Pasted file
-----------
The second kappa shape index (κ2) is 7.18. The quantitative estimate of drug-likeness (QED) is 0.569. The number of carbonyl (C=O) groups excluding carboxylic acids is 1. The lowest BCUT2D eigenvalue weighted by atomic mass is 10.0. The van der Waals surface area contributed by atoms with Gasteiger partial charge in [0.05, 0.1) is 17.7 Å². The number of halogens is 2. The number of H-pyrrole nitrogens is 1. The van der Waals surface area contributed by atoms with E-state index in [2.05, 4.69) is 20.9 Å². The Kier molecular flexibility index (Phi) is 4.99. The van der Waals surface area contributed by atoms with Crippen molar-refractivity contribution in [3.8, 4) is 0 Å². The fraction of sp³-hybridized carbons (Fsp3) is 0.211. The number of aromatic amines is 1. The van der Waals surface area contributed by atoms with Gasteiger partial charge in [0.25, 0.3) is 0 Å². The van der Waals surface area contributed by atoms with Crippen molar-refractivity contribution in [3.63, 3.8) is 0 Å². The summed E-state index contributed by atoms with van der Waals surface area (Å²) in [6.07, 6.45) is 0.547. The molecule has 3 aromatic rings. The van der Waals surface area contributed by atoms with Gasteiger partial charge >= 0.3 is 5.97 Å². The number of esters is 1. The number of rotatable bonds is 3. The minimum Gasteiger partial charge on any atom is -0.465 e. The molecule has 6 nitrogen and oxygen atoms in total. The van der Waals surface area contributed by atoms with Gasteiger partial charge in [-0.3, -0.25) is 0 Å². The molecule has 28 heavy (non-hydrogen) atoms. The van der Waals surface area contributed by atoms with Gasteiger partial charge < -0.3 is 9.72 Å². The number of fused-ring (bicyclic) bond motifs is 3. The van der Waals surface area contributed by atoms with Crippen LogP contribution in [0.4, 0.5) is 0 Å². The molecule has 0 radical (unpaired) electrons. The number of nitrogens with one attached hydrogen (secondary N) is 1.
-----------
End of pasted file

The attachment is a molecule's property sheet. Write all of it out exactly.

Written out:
The second kappa shape index (κ2) is 7.18. The quantitative estimate of drug-likeness (QED) is 0.569. The number of carbonyl (C=O) groups excluding carboxylic acids is 1. The lowest BCUT2D eigenvalue weighted by atomic mass is 10.0. The van der Waals surface area contributed by atoms with Gasteiger partial charge in [0.05, 0.1) is 17.7 Å². The number of halogens is 2. The number of H-pyrrole nitrogens is 1. The van der Waals surface area contributed by atoms with E-state index in [2.05, 4.69) is 20.9 Å². The Kier molecular flexibility index (Phi) is 4.99. The van der Waals surface area contributed by atoms with Crippen molar-refractivity contribution in [3.8, 4) is 0 Å². The fraction of sp³-hybridized carbons (Fsp3) is 0.211. The number of aromatic amines is 1. The van der Waals surface area contributed by atoms with Gasteiger partial charge in [0.25, 0.3) is 0 Å². The van der Waals surface area contributed by atoms with Crippen molar-refractivity contribution in [3.63, 3.8) is 0 Å². The summed E-state index contributed by atoms with van der Waals surface area (Å²) in [6.07, 6.45) is 0.547. The molecule has 3 aromatic rings. The van der Waals surface area contributed by atoms with Gasteiger partial charge >= 0.3 is 5.97 Å². The number of esters is 1. The number of rotatable bonds is 3. The minimum Gasteiger partial charge on any atom is -0.465 e. The molecule has 6 nitrogen and oxygen atoms in total. The van der Waals surface area contributed by atoms with Gasteiger partial charge in [-0.3, -0.25) is 0 Å². The molecule has 28 heavy (non-hydrogen) atoms. The van der Waals surface area contributed by atoms with Gasteiger partial charge < -0.3 is 9.72 Å². The number of fused-ring (bicyclic) bond motifs is 3. The van der Waals surface area contributed by atoms with Crippen LogP contribution in [0.4, 0.5) is 0 Å². The molecule has 0 radical (unpaired) electrons. The number of nitrogens with one attached hydrogen (secondary N) is 1.